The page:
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When we’ve been there Ten Thousand Years! - Revelation 7-9-17

Sam Storms
Bridgeway Church
Revelation #19
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When we’ve been there Ten Thousand Years!

Revelation 7:9-17

It has always struck me as bizarre that some Christians, or at least those who profess to be Christians, don’t think it is spiritually beneficial or helpful or encouraging to think about heaven. Many of them have bought into the old saying that such people are “so heavenly minded they’re of no earthly good.” Yes, I have known a few people along the way who have used the promise of heaven’s blessings as an excuse for neglecting earthly responsibilities. Some seem to think that their primary task is to meditate on the age to come and it leaves them no time to get a job or mow the grass or take a meal to a bed-ridden neighbor. I have no patience for people like that. But I still believe that meditating on the life to come and developing a healthy obsession for the blessings that God has in store for us is of immense practical benefit for how we live now. I am persuaded that we must take steps to cultivate and intensify in our souls an ache for the beauty and blessings of the age to come. 

The consistent witness of Scripture is that we should make heaven and its beauty the object of our contemplative energy, not for the purpose of fueling theological speculation, but to equip us for life here and now. Evidently there is something about heaven that makes our anticipation of its experience profoundly life-changing. And the reason isn’t hard to discern. The essence of heaven is the vision of God and the eternal increase of joy in him. Heaven might well be summed up in the declaration: “They will see his face” (Rev. 22:4)!


Why Think About Heaven?

So why should we think about heaven? Why should we bother with a passage like Revelation 7:9-17 that quite clearly describes the incredible experience of God’s people in the new heavens and new earth in eternity future? Before I delve into the nature of this passage, consider the immediate and practical impact of the soul’s intense longing for it. First, setting our hearts on the blessings and joys of heaven frees us from excessive dependence upon earthly wealth and comfort. If there awaits us an eternal inheritance of immeasurable glory, an experience like that portrayed in these verses, it makes no sense to expend effort and energy here, sacrificing so much time and money, to obtain for so brief a time in corruptible form what we will enjoy forever in consummate perfection. 

The Apostle Paul made this point in Philippians 3:20-21. “Our citizenship,” says Paul, “is in heaven” (3:20a). He reminds the Philippians of this because knowing it to be true enables the soul to escape the grip of “earthly things” (Phil. 3:19) and to “stand firm” (Phil. 4:1). Paul in no way denies or minimizes the reality of our earthly obligations. He reminds the Philippians that their bodies were in Philippi. Their names were enrolled as Roman citizens. They had voting rights. They owed their taxes to an earthly king. They were protected by the laws of a this-worldly state. And the same could be said of you and me and all who live in the United States.

Yet their fundamental identity, ours as well, the orientation of their souls, the affection of their hearts, and the focus of their minds was in heaven! Paul appeals to their patriotic pride, not in Philippi, but in the New Jerusalem, their real residence! Therefore, be governed by its rules, its principles, its values. Paul is careful to insist that our citizenship “is” (present tense) in heaven, not “will be”. We are already citizens of a new state. We are resident aliens here on earth.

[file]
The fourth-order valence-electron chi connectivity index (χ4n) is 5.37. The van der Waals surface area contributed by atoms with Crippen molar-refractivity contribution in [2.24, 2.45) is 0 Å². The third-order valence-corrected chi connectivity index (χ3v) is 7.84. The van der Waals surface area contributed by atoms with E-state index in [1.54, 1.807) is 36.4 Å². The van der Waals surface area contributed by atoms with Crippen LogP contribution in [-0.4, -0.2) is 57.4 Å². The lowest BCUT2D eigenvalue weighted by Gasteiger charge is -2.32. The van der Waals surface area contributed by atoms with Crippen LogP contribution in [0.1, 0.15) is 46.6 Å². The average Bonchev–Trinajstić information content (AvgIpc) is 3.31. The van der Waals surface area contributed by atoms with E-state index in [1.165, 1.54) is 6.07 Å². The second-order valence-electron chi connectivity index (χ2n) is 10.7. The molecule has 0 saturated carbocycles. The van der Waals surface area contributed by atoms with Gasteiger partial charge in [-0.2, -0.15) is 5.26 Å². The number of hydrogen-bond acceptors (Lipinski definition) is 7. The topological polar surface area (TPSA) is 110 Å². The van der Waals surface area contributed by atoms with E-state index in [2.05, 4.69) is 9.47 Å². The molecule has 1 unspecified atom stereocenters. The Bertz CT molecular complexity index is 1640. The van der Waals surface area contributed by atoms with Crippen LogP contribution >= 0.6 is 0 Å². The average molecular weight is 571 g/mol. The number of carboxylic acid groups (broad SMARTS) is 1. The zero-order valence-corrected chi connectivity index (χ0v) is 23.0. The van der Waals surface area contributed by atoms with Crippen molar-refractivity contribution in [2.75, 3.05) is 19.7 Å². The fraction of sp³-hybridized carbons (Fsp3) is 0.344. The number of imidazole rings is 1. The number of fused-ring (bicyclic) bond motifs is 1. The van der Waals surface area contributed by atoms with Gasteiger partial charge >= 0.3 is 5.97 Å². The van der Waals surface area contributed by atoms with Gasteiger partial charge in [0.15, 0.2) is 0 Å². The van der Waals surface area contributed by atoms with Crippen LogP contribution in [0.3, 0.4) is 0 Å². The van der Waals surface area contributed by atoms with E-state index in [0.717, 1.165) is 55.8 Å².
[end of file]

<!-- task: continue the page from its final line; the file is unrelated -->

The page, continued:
Peter said much the same thing in his first epistle. There he contends that the ultimate purpose of the new birth (1 Peter 1:3-4) is our experience of a heavenly hope, an inheritance that is “imperishable,” by which he means incorruptible, not subject to decay or rust or mold or dissolution or disintegration. This heavenly inheritance is “undefiled” or pure, unmixed, untainted by sin or evil. Best of all, it is “unfading.” Not only will it never end, it will never diminish in its capacity to enthrall and fascinate and impart joy. It is “reserved in heaven” for us, kept safe, under guard, protected and insulated against all intrusion or violation. This hope is the grounds for your joy (v. 6) that sustains you in trial and suffering.

A few verses later Peter exhorts his readers to “set your hope fully on the grace that will be brought to you at the revelation of Jesus Christ” (1 Peter 1:13). This is a commanded obsession. Fixate fully! Rivet your soul on the grace that you will receive when Christ returns. Tolerate no distractions. Entertain no diversions. Don’t let your mind be swayed. Devote every ounce of mental and spiritual and emotional energy to concentrating and contemplating on the grace that is to come. 

The author of the book of Hebrews echoes this emphasis. He tells us that the expectation of a “city that has foundations” energized Abraham’s heart to persevere in a foreign land. All the patriarchs are described as “seeking a [heavenly] homeland” (Hebrews 11:14). Their determination in the face of trial was fueled by their desire for a “better country, that is, a heavenly one” (Hebrews 11:16). As pleasant as it may be now, what we see and sense and savor in this life is an ephemeral shadow compared with the substance of God himself. Earthly joys are fragmented beams, but God is the sun. Earthly refreshment is at best a sipping from intermittent springs, but God is the ocean!